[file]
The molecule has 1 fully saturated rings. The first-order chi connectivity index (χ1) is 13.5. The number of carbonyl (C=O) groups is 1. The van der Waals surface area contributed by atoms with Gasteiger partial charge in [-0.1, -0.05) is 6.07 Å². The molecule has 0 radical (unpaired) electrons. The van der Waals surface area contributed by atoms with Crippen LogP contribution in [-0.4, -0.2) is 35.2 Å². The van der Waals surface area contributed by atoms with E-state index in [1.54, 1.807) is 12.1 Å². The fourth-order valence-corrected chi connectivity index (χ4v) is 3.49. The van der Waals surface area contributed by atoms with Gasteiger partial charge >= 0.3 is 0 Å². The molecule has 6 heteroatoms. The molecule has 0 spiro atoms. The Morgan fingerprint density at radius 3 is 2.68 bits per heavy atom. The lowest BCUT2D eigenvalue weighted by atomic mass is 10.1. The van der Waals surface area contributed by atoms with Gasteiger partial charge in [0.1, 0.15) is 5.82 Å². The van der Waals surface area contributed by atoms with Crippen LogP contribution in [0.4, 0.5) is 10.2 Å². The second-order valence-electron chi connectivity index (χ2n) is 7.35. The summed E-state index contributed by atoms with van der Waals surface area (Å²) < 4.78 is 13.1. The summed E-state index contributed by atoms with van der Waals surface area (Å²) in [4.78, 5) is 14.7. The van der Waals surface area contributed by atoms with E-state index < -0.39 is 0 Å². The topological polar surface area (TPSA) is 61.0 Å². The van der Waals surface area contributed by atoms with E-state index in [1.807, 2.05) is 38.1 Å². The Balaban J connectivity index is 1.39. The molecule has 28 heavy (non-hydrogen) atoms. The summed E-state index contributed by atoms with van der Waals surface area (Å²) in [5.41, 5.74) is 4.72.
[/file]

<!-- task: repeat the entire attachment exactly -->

The molecule has 1 fully saturated rings. The first-order chi connectivity index (χ1) is 13.5. The number of carbonyl (C=O) groups is 1. The van der Waals surface area contributed by atoms with Gasteiger partial charge in [-0.1, -0.05) is 6.07 Å². The molecule has 0 radical (unpaired) electrons. The van der Waals surface area contributed by atoms with Crippen LogP contribution in [-0.4, -0.2) is 35.2 Å². The van der Waals surface area contributed by atoms with E-state index in [1.54, 1.807) is 12.1 Å². The fourth-order valence-corrected chi connectivity index (χ4v) is 3.49. The van der Waals surface area contributed by atoms with Gasteiger partial charge >= 0.3 is 0 Å². The molecule has 6 heteroatoms. The molecule has 0 spiro atoms. The Morgan fingerprint density at radius 3 is 2.68 bits per heavy atom. The lowest BCUT2D eigenvalue weighted by atomic mass is 10.1. The van der Waals surface area contributed by atoms with Gasteiger partial charge in [0.1, 0.15) is 5.82 Å². The van der Waals surface area contributed by atoms with Crippen LogP contribution in [0.4, 0.5) is 10.2 Å². The second-order valence-electron chi connectivity index (χ2n) is 7.35. The summed E-state index contributed by atoms with van der Waals surface area (Å²) < 4.78 is 13.1. The summed E-state index contributed by atoms with van der Waals surface area (Å²) in [4.78, 5) is 14.7. The van der Waals surface area contributed by atoms with E-state index < -0.39 is 0 Å². The topological polar surface area (TPSA) is 61.0 Å². The van der Waals surface area contributed by atoms with E-state index in [1.807, 2.05) is 38.1 Å². The Balaban J connectivity index is 1.39. The molecule has 28 heavy (non-hydrogen) atoms. The summed E-state index contributed by atoms with van der Waals surface area (Å²) in [5.41, 5.74) is 4.72.